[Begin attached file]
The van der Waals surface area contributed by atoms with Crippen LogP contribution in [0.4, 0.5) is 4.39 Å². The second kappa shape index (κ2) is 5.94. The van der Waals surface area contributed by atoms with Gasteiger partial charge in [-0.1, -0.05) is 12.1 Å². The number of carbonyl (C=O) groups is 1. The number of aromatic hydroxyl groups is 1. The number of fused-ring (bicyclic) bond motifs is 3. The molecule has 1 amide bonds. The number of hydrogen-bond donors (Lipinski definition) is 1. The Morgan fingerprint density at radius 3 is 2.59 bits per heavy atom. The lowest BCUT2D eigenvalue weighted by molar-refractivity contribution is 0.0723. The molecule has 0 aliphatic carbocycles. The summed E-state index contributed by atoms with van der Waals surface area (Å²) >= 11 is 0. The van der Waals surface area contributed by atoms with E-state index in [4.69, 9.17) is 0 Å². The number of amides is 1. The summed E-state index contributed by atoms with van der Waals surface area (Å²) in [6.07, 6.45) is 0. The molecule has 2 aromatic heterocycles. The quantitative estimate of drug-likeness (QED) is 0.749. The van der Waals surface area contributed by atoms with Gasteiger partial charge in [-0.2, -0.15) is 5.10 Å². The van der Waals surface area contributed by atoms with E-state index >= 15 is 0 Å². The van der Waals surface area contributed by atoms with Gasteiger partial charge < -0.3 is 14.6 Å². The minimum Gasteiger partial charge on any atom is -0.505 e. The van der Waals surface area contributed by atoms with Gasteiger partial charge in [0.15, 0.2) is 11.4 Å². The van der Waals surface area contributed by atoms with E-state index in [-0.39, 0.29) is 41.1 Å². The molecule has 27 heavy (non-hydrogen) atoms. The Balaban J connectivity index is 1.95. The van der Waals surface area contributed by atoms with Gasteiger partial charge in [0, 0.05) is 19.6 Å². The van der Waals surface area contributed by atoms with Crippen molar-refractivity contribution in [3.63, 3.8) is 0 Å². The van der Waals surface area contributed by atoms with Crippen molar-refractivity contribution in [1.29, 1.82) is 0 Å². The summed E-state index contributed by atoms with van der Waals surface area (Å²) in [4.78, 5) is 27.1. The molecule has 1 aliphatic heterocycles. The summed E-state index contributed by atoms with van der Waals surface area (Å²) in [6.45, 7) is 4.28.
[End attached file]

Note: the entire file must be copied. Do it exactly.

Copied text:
The van der Waals surface area contributed by atoms with Crippen LogP contribution in [0.4, 0.5) is 4.39 Å². The second kappa shape index (κ2) is 5.94. The van der Waals surface area contributed by atoms with Gasteiger partial charge in [-0.1, -0.05) is 12.1 Å². The number of carbonyl (C=O) groups is 1. The number of aromatic hydroxyl groups is 1. The number of fused-ring (bicyclic) bond motifs is 3. The molecule has 1 amide bonds. The number of hydrogen-bond donors (Lipinski definition) is 1. The Morgan fingerprint density at radius 3 is 2.59 bits per heavy atom. The lowest BCUT2D eigenvalue weighted by molar-refractivity contribution is 0.0723. The molecule has 0 aliphatic carbocycles. The summed E-state index contributed by atoms with van der Waals surface area (Å²) >= 11 is 0. The van der Waals surface area contributed by atoms with E-state index in [4.69, 9.17) is 0 Å². The number of amides is 1. The summed E-state index contributed by atoms with van der Waals surface area (Å²) in [6.07, 6.45) is 0. The molecule has 2 aromatic heterocycles. The quantitative estimate of drug-likeness (QED) is 0.749. The van der Waals surface area contributed by atoms with Gasteiger partial charge in [-0.2, -0.15) is 5.10 Å². The van der Waals surface area contributed by atoms with E-state index >= 15 is 0 Å². The van der Waals surface area contributed by atoms with Gasteiger partial charge < -0.3 is 14.6 Å². The minimum Gasteiger partial charge on any atom is -0.505 e. The van der Waals surface area contributed by atoms with Gasteiger partial charge in [0.15, 0.2) is 11.4 Å². The van der Waals surface area contributed by atoms with E-state index in [-0.39, 0.29) is 41.1 Å². The molecule has 27 heavy (non-hydrogen) atoms. The Balaban J connectivity index is 1.95. The van der Waals surface area contributed by atoms with Gasteiger partial charge in [0, 0.05) is 19.6 Å². The van der Waals surface area contributed by atoms with Crippen molar-refractivity contribution in [3.63, 3.8) is 0 Å². The van der Waals surface area contributed by atoms with Crippen molar-refractivity contribution in [1.29, 1.82) is 0 Å². The summed E-state index contributed by atoms with van der Waals surface area (Å²) in [4.78, 5) is 27.1. The molecule has 1 aliphatic heterocycles. The summed E-state index contributed by atoms with van der Waals surface area (Å²) in [6.45, 7) is 4.28.